Face Masks as a Fashion Accessory? Why We Should Encourage This Trend
By Leah Campbell
It started with Eve donning a black mask against a backdrop of wisteria flowers, hashtagging her efforts #MaskingForAFriend. Sophia Bush, Matt McGorry, and Mayim Bialik soon followed, with others quickly joining the cause launched by the Pandemic Action Network.
The goal? To spread accurate information about the benefits of masking, particularly for those around us. Because masking isn't about protecting ourselves; it's about protecting our loved ones and the loved ones of others.
Of course, the campaign has had the added bonus of celebrities normalizing the act of wearing a face mask and proving that doing so can even be trendy.
But could it become something more here in the United States?
In many Asian countries, wearing a face mask in public has been a cultural norm long before COVID-19.
Industrial and organizational psychologist Lana Ivanitskaya, a professor at Central Michigan University, says the embracing of face masks in those areas came about for several reasons.
"First, there was rapid industrialization that led to bad air quality," she explained. "Then, of course, there were recent diseases that disproportionately impacted those areas of the world. I'm thinking of SARS specifically."
Ivanitskaya, who has been working hard to normalize mask wearing, and who has enlisted the help of Amish and Mennonite communities in making masks to distribute across the country, says these experiences shifted the cultural mindset toward respiratory protection.
She added, "I'm confident that cultural factors, such as collectivism and understanding of other people's needs, has also played a role."
How Do Masks Protect People From COVID-19?
There's been a lot of confusion surrounding the benefits of using masks in the battle against COVID-19, and even the U.S. government has sent conflicting messages.
But now, thanks to evolving science and a better understanding of exactly whom masks protect, most health officials seem to finally be on the same page.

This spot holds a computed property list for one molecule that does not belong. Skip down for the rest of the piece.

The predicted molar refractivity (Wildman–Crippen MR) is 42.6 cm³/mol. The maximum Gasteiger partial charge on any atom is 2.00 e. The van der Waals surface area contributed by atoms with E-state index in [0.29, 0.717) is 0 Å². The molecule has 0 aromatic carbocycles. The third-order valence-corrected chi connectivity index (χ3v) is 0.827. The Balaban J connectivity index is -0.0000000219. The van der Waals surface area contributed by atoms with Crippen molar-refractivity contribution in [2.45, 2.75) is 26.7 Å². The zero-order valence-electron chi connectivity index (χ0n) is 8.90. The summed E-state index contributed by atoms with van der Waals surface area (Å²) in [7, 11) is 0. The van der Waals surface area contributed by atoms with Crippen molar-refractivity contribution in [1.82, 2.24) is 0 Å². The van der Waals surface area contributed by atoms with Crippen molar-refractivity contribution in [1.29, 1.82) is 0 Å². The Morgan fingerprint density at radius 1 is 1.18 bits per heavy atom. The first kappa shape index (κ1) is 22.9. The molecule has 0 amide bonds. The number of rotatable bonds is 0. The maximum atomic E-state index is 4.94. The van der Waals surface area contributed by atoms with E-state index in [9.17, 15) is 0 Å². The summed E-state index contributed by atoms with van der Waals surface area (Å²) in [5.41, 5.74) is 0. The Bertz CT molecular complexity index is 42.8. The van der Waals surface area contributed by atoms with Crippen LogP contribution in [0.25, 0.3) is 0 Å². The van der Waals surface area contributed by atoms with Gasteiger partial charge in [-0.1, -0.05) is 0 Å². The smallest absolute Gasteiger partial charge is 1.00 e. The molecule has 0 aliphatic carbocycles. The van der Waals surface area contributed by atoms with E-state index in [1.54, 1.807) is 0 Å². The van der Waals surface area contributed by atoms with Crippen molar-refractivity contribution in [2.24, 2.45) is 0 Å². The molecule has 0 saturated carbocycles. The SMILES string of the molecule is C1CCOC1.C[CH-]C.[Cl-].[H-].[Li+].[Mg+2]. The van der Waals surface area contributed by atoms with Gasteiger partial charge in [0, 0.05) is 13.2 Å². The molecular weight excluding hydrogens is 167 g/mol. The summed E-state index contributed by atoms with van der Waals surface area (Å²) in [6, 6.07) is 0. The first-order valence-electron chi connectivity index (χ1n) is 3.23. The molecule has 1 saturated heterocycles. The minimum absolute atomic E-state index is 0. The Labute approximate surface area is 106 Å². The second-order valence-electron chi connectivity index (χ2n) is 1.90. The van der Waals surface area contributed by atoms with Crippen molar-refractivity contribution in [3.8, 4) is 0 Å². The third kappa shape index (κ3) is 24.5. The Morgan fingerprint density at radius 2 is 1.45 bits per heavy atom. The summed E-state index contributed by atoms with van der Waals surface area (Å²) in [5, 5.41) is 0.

"CDC recommends that people wear a cloth face covering to cover their nose and mouth in the community setting," said Dr. Mike Bell, deputy director of the Centers for Disease Control and Prevention (CDC) Division of Healthcare Quality Promotion. "This is to protect people around you if you are infected but do not have symptoms by blocking your respiratory droplets."
Bell has been working to provide the necessary medical perspective for the #MaskingForAFriend campaign, explaining that masking for others is what scientists and medical experts refer to as source control.
"If everyone does this, the amount of infection being spread in our communities can be greatly reduced," he said.
What Else Might Masks Protect Against?
Dr. Kierstin Kennedy, chief of hospital medicine at the University of Alabama at Birmingham, said, "Masks can protect against any infectious illness that may be spread by droplets. For example, the flu, pertussis (whooping cough), or pneumonia."
Bell agrees, adding that wearing a cloth mask has benefits beyond slowing the spread of COVID-19, and that source control can reduce the transmission of many other easily spread respiratory infections — the kind that typically render people infectious even before they display symptoms, like influenza.
"Some international reports have noted a lower impact of flu related to the uptake of measures to prevent COVID-19," Bell said.
But that doesn't necessarily mean masks are for everyone.
"Cloth face coverings should not be placed on young children younger than 2 years of age, anyone who has trouble breathing, or anyone who is unconscious, incapacitated, or otherwise unable to remove the cover without assistance," Bell explained.
Could Face Masks Become an Ongoing Trend?
The experts we spoke with agree that until the threat of this pandemic has been neutralized, people should embrace the protection masks allow them to provide to those around them.
After all, it's not necessarily about you — it's about everyone you come in contact with.
It's not at all uncommon to be an asymptomatic carrier of the new coronavirus — which means that even if you have no symptoms at all, you could potentially transmit the virus to someone who could then become gravely ill or even die.
A mask, alongside frequent handwashing and physical distancing measures, like staying at least 6 feet (2 meters) apart, reduces that risk.
But could this be a trend that continues even after COVID-19? And perhaps the more important question: Should it?
"As we start to navigate life beyond the stay-at-home orders, we likely will need to continue to use face masks if we want to prevent continued transmission," Kennedy said.